Cross Country web support took exactly the same line that I need to complain to the TOC I traveled with. When I pressed the matter they said I should contact XC customer relations department ie. as I wasn't satisfied with the response from XC web support. I have done this and am still awaiting a reply. I am interested to see how this plays out in relation to the retailers liability under the Consumer Rights Act.
     
  12. gray1404

    gray1404 Established Member

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    Interesting outcome, TPE has taken the view they will issue a refund and goodwill gesture. They were understanding of the situation once I was in touch with the right person.

    XC on the other hand have taken the view, confirmed by a Manager, that regardless of the retailer it I the operator of the service who is liable, not them. They have issued a deadlock letter.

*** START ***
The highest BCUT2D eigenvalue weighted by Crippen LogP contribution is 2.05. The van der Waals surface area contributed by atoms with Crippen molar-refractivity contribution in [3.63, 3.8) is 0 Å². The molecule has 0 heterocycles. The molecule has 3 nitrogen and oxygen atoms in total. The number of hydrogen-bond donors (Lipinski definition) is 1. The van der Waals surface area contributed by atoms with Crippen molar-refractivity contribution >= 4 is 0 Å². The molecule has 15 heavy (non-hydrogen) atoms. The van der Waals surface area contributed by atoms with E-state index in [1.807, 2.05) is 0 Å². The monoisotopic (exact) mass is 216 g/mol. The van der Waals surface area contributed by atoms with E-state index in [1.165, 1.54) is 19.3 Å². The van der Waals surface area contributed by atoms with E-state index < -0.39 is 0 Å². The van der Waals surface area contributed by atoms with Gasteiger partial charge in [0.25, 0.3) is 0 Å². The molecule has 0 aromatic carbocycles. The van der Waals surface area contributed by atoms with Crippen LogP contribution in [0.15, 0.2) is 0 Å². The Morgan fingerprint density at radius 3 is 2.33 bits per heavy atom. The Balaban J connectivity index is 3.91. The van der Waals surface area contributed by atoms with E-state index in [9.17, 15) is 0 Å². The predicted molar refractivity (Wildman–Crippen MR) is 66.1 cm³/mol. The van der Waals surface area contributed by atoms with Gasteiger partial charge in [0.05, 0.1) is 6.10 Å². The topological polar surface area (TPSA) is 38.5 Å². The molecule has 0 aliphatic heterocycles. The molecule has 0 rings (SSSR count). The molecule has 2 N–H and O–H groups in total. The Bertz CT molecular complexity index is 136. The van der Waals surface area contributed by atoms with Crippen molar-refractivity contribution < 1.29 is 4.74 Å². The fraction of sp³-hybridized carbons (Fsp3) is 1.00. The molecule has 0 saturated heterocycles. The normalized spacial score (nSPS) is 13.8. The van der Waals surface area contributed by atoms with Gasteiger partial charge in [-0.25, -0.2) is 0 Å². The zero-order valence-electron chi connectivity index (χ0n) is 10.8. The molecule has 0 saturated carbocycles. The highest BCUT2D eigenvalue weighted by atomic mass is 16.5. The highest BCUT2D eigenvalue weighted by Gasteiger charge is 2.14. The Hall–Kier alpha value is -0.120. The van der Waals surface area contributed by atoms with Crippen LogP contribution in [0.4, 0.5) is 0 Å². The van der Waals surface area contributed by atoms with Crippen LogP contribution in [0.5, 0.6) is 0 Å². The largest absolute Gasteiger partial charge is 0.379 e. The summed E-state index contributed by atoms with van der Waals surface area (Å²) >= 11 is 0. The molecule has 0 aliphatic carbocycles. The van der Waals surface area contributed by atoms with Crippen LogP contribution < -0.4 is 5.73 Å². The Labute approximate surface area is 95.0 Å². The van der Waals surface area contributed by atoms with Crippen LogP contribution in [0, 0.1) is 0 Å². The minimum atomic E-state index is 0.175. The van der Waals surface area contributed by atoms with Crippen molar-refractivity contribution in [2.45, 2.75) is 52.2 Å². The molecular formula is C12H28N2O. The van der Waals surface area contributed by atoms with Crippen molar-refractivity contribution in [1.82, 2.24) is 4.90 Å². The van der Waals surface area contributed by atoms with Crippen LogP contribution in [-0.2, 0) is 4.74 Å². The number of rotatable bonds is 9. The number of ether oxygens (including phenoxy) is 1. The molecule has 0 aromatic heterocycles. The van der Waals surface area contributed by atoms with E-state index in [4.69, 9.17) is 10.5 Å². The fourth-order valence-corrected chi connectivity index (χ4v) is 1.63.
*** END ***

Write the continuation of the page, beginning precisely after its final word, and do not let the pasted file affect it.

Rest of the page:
13. alistairlees

    alistairlees Established Member

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    Travel agent? Insurance broker? There's nothing unusual in there being an intermediary selling a service provided by another company.
     
  14. gray1404

    gray1404 Established Member

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    Really poor show from Cross Country Customer Relations Duty Manager this afternoon. Not only was he unable to provide me with the address on which a Letter Before Action should be sent, said I had to get that from their website, but he also told me that any such paperwork has to come from my Solicitor (not myself). This should be fun.
     
  15. Mathew S

    Mathew S Established Member

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    No, but in both those examples it's clear cut that the consumer has a contract with the retailer. Also, with both travel agents and insurance brokers, the retailer plays a key role in providing the contracted service to the consumer.
    Rail tickets aren't like that. I could buy a ticket from my local, Northern-run, station for travel in, say, Cornwall. A contract which the retailer will never have any role whatsoever in delivering, nor do they provide me with any advice, other than printing a ticket. It is, legally, a really weird situation.